Two performances remain for “Mary of the Avenue” at the Stella Adler. Clearly a labor of love, it demonstrates why workshops should be de rigueur for developing new musicals.
Its authors, Greg Wood (music) and Neil Scanlan (book and lyrics), follow the titular Manhattan vagrant (engaging Mary Ellen Gridley) and Carrie (sweet-voiced Kate Sullivan), the abandoned Midwestern daughter she won't acknowledge, with a self-imitative generic bounce reminiscent of organizational fundraising events.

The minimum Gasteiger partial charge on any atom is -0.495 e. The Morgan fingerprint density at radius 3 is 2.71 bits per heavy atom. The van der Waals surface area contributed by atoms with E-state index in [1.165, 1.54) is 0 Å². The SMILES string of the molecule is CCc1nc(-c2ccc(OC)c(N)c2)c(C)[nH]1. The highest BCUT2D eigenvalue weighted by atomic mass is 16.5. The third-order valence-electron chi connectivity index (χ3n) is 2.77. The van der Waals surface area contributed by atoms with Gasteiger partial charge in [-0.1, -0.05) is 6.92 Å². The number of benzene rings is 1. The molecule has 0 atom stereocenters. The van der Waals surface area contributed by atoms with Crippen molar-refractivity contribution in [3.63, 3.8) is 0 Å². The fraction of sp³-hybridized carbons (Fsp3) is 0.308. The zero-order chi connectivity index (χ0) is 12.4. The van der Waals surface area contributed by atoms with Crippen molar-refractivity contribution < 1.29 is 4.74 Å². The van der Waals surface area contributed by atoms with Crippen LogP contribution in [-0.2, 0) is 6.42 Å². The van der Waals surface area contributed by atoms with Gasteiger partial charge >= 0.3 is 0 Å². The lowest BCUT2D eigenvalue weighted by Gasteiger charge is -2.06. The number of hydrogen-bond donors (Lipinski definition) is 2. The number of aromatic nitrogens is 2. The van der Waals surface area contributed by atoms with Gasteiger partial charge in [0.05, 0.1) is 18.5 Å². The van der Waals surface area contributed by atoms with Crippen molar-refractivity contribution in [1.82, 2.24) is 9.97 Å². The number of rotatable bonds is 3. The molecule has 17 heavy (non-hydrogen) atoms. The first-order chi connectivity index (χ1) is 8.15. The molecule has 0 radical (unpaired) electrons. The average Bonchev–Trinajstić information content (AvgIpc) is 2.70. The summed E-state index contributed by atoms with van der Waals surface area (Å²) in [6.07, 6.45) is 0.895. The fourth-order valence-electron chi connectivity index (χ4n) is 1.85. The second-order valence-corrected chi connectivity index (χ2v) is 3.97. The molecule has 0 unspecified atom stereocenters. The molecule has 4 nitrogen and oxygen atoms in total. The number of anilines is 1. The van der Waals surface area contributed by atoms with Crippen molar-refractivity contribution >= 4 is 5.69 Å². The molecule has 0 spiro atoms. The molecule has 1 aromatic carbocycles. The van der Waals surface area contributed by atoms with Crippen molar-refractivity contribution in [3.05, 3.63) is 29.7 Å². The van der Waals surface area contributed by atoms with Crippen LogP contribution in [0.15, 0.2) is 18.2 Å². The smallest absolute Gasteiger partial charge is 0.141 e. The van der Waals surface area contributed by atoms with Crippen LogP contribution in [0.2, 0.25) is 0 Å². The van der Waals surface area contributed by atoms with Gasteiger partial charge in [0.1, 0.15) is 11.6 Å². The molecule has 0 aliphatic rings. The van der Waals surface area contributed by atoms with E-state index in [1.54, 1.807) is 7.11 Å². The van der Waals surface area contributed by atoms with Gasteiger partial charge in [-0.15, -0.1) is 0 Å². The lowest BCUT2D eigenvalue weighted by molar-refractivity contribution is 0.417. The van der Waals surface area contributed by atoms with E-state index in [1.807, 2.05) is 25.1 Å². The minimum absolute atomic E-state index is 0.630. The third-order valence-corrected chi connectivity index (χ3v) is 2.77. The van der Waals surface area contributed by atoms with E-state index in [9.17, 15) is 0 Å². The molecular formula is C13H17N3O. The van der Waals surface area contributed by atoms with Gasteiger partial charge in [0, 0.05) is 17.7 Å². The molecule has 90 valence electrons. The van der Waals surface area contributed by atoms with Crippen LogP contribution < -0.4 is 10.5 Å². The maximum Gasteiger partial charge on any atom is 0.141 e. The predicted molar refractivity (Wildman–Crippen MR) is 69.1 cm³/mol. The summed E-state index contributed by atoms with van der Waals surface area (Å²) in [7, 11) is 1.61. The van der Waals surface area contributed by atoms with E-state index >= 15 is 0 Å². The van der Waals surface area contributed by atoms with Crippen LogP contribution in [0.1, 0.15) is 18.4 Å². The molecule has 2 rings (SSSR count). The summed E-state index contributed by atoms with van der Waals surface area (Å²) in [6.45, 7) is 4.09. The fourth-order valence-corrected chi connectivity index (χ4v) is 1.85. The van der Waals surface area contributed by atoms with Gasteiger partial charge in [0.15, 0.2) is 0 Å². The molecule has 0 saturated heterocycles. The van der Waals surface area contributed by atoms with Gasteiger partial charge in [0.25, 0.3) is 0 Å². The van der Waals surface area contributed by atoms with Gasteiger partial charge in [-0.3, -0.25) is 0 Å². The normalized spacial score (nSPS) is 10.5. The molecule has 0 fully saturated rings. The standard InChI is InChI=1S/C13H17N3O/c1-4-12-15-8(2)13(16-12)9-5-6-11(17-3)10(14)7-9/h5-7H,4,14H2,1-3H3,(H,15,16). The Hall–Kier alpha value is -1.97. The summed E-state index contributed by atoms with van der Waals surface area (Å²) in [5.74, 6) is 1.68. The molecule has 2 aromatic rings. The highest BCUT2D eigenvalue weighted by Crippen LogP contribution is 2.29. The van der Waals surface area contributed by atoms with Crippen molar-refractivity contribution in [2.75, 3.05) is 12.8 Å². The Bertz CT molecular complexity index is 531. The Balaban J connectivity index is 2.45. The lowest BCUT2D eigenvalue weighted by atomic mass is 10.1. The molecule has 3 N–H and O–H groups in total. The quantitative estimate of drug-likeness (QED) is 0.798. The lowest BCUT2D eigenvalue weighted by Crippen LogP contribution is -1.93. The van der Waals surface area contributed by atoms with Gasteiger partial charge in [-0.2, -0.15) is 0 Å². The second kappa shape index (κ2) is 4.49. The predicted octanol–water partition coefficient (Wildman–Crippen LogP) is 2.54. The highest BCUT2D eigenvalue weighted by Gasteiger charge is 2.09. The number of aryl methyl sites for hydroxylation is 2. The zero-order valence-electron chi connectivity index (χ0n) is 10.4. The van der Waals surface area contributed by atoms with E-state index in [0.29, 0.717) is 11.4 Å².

Actually the opener, “Cold Wind,” is somber, even as it conjoins “Harlem” with “snarlin’” and “alarmin’,” a portent of what’s ahead. Most numbers are unflaggingly coy, per such titles as “Sacks of Fifth Avenue,” “Baskin’ in Nebraska” and “Life’s a Pisser.”
Critically, the direct-address premise is astoundingly disconnected from even musical comedy reality. Given that, and the rudimentary staging by director Donna Scarantino and choreographer Rikki Lugo, the eager cast and stalwart band are downright heroic.